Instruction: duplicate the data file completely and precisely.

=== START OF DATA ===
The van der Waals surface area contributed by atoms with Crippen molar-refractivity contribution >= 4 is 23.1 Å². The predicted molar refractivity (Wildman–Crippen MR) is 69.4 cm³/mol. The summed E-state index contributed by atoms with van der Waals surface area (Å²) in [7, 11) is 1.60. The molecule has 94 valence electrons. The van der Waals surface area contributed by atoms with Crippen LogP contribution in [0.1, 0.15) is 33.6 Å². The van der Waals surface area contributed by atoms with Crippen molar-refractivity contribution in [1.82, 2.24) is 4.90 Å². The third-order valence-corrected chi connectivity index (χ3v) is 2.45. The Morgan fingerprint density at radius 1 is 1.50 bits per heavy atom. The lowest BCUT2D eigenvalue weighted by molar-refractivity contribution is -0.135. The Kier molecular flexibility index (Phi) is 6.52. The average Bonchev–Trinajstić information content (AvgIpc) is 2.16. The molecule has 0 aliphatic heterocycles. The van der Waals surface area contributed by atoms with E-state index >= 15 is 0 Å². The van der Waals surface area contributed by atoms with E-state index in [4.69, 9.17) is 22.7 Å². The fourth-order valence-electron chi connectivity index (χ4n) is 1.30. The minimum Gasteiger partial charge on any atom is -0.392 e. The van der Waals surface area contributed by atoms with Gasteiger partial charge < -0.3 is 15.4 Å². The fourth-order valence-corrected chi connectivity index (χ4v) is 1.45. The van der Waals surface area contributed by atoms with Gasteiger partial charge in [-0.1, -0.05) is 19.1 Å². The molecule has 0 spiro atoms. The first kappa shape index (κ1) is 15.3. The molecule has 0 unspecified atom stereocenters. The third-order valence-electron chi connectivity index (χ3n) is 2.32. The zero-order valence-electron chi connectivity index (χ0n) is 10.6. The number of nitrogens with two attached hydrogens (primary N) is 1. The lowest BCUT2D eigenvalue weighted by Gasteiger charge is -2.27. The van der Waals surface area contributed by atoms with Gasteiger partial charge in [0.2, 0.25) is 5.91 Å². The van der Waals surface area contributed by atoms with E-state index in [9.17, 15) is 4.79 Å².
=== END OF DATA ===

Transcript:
The van der Waals surface area contributed by atoms with Crippen molar-refractivity contribution >= 4 is 23.1 Å². The predicted molar refractivity (Wildman–Crippen MR) is 69.4 cm³/mol. The summed E-state index contributed by atoms with van der Waals surface area (Å²) in [7, 11) is 1.60. The molecule has 94 valence electrons. The van der Waals surface area contributed by atoms with Crippen LogP contribution in [0.1, 0.15) is 33.6 Å². The van der Waals surface area contributed by atoms with Crippen molar-refractivity contribution in [1.82, 2.24) is 4.90 Å². The third-order valence-corrected chi connectivity index (χ3v) is 2.45. The Morgan fingerprint density at radius 1 is 1.50 bits per heavy atom. The lowest BCUT2D eigenvalue weighted by molar-refractivity contribution is -0.135. The Kier molecular flexibility index (Phi) is 6.52. The average Bonchev–Trinajstić information content (AvgIpc) is 2.16. The molecule has 0 aliphatic heterocycles. The van der Waals surface area contributed by atoms with E-state index >= 15 is 0 Å². The van der Waals surface area contributed by atoms with E-state index in [4.69, 9.17) is 22.7 Å². The fourth-order valence-electron chi connectivity index (χ4n) is 1.30. The minimum Gasteiger partial charge on any atom is -0.392 e. The van der Waals surface area contributed by atoms with Gasteiger partial charge < -0.3 is 15.4 Å². The fourth-order valence-corrected chi connectivity index (χ4v) is 1.45. The van der Waals surface area contributed by atoms with Gasteiger partial charge in [-0.1, -0.05) is 19.1 Å². The molecule has 0 spiro atoms. The first kappa shape index (κ1) is 15.3. The molecule has 0 unspecified atom stereocenters. The third-order valence-electron chi connectivity index (χ3n) is 2.32. The zero-order valence-electron chi connectivity index (χ0n) is 10.6. The number of nitrogens with two attached hydrogens (primary N) is 1. The lowest BCUT2D eigenvalue weighted by Gasteiger charge is -2.27. The van der Waals surface area contributed by atoms with Gasteiger partial charge in [0.2, 0.25) is 5.91 Å². The van der Waals surface area contributed by atoms with E-state index in [9.17, 15) is 4.79 Å².